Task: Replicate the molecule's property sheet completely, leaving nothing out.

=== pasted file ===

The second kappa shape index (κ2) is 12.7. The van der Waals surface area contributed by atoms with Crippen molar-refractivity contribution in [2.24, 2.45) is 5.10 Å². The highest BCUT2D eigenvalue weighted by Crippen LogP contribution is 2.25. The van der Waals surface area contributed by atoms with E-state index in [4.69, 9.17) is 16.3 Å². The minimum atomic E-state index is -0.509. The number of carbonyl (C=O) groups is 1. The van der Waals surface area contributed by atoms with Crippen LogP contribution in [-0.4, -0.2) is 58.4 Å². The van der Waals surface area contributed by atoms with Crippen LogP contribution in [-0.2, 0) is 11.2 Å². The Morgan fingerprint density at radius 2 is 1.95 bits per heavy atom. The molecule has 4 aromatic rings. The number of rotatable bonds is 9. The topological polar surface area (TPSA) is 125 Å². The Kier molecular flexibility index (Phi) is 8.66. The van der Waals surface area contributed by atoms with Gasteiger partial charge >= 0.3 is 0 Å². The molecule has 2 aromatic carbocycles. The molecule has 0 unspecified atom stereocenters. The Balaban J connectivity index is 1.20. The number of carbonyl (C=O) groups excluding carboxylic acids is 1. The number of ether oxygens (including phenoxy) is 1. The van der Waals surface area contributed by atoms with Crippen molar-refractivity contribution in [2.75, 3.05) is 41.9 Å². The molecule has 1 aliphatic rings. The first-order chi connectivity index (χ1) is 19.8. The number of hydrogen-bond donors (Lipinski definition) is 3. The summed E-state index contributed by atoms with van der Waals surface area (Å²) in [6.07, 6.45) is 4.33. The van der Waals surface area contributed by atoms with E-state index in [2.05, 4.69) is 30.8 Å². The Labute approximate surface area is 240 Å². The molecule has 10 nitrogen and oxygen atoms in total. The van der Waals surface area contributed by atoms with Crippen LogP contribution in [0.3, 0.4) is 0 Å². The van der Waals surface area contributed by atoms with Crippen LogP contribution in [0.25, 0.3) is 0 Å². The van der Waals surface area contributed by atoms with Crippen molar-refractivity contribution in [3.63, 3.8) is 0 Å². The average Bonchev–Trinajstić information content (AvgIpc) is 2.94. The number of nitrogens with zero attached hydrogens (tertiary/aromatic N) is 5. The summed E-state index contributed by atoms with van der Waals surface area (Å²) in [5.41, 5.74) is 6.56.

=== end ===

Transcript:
The second kappa shape index (κ2) is 12.7. The van der Waals surface area contributed by atoms with Crippen molar-refractivity contribution in [2.24, 2.45) is 5.10 Å². The highest BCUT2D eigenvalue weighted by Crippen LogP contribution is 2.25. The van der Waals surface area contributed by atoms with E-state index in [4.69, 9.17) is 16.3 Å². The minimum atomic E-state index is -0.509. The number of carbonyl (C=O) groups is 1. The van der Waals surface area contributed by atoms with Crippen LogP contribution in [-0.4, -0.2) is 58.4 Å². The van der Waals surface area contributed by atoms with Crippen LogP contribution in [-0.2, 0) is 11.2 Å². The Morgan fingerprint density at radius 2 is 1.95 bits per heavy atom. The molecule has 4 aromatic rings. The number of rotatable bonds is 9. The topological polar surface area (TPSA) is 125 Å². The Kier molecular flexibility index (Phi) is 8.66. The van der Waals surface area contributed by atoms with Gasteiger partial charge >= 0.3 is 0 Å². The molecule has 2 aromatic carbocycles. The molecule has 0 unspecified atom stereocenters. The Balaban J connectivity index is 1.20. The number of carbonyl (C=O) groups excluding carboxylic acids is 1. The number of ether oxygens (including phenoxy) is 1. The van der Waals surface area contributed by atoms with Crippen molar-refractivity contribution in [2.75, 3.05) is 41.9 Å². The molecule has 1 aliphatic rings. The first-order chi connectivity index (χ1) is 19.8. The number of hydrogen-bond donors (Lipinski definition) is 3. The summed E-state index contributed by atoms with van der Waals surface area (Å²) in [6.07, 6.45) is 4.33. The van der Waals surface area contributed by atoms with E-state index in [2.05, 4.69) is 30.8 Å². The Labute approximate surface area is 240 Å². The molecule has 10 nitrogen and oxygen atoms in total. The van der Waals surface area contributed by atoms with Crippen LogP contribution in [0.3, 0.4) is 0 Å². The van der Waals surface area contributed by atoms with Crippen LogP contribution in [0.25, 0.3) is 0 Å². The van der Waals surface area contributed by atoms with Crippen molar-refractivity contribution in [3.63, 3.8) is 0 Å². The average Bonchev–Trinajstić information content (AvgIpc) is 2.94. The number of nitrogens with zero attached hydrogens (tertiary/aromatic N) is 5. The summed E-state index contributed by atoms with van der Waals surface area (Å²) in [5.41, 5.74) is 6.56.